Saturday, August 1, 2009

High Tech Crime Detection

by Jean Henry Mead

White collar crime is on the rise and made easier through the internet. Few people are now taken in by Nigerian email promising millions of dollars if only you will help them transfer money to the U.S.

But phishing is a relatively new crime that involves criminals who send email requesting the recipient’s passwords and account numbers for various bank accounts and other financial institutions. It may be a fraudulent credit card offer or various merchandise with a legitimate appearing logo implanted in the email. However, the links they provide go directly to the crooks' computers. If the unsuspecting victim provides a credit card number or checking account number, within hours large purchases will no doubt be charged to the account. And the victim will spend years trying to clear his corrupted credit.

Highly trained investigators are taught the laws of search and seizure and are well acquainted with computer fraud. They know how data is stored and how to recover deleted files, examine hard drives, break passwords, detect computer viruses and how to discover devises that can destroy a computer's inner workings, according to Lee Lofland in his book Police Procedure and Investigation.

Cyber criminals have devised ways to prevent investigators from discovering their illegal activities by drilling holes in their hard drives or smashing them with sledge hammers. They’ve also submerged the hard drives in acid, the only effective way to destroy the data. Forensic computers are normally used to scan computers seized in raids on illegal operations and the hardware write blocker or HWD is a necessary tool in high-tech crime detection. The forensic computer operates by extracting information from the criminal’s computer and storing it for future investigation and evidence collection.

Lofland says the ”HWD functions much like the foot valve in a water line that’s connected to a pump and well system. The valve opens when the pump (HWD) pulls water (information) toward a house (forensic computer) but closes tightly when the pumping stops so the leftover water in the lines can’t return to the well (suspect’s computer). The one-way action of the HWD is designed to prevent cross-contamination of evidence."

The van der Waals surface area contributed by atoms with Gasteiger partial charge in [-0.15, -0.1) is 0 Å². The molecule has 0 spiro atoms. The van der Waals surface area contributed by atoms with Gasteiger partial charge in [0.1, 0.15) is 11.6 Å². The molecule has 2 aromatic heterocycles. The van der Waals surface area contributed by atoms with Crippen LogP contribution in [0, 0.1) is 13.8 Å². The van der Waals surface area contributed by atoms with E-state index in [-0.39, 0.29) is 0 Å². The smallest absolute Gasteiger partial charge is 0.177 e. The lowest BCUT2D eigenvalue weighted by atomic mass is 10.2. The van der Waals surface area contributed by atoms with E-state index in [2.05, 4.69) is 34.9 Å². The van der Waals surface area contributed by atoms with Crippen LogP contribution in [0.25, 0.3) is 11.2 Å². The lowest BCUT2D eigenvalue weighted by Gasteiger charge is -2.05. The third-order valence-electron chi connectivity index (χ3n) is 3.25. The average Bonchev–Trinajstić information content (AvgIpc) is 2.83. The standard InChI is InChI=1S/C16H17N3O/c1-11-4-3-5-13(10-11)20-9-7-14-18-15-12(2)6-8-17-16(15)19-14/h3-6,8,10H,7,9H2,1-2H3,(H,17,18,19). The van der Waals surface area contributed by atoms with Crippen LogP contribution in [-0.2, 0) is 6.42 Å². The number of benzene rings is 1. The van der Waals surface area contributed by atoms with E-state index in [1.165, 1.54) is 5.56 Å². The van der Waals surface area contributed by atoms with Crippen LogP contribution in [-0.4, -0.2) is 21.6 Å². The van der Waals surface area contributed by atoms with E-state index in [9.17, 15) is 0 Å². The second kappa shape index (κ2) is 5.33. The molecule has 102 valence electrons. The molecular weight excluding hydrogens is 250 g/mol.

It also prevents any evidence of the HWD probe in the suspect’s computer, which an attorney could use as defense. Lofland added: “It could be compared to planting evidence, such as a bloody knife or glove at a homicide scene.”


F. M. Meredith, author said...

I get so many of those people wanting to send me money or telling me my account needs tending etc. I worry about the more gullible people on line who make think all this stuff is for real.


Lee Lofland said...

Thanks for mentioning my book. You can also find out more about high-tech crimes on my blog, The Graveyard Shift. Sergeant Josh Moulin, the commander of the Oregon High-Tech Crimes Task Force, is a regular contributor to the site and he's very writer-friendly. He'd be more than happy to answer your questions.

Here's the link to one of Josh's posts. It's called Handling Digital Evidence.

Ben Small said...

Jean, I learned something new today, thanks to you. Great article!

Morgan Mandel said...

It's a different world we live in now, that's for sure. People have to worry about crooks breaking into computers now besides breaking into homes. Then the other day, Marilyn Meredith was posting about bears climbing into houses through windows.

I guess nobody is safe. (g)

Morgan Mandel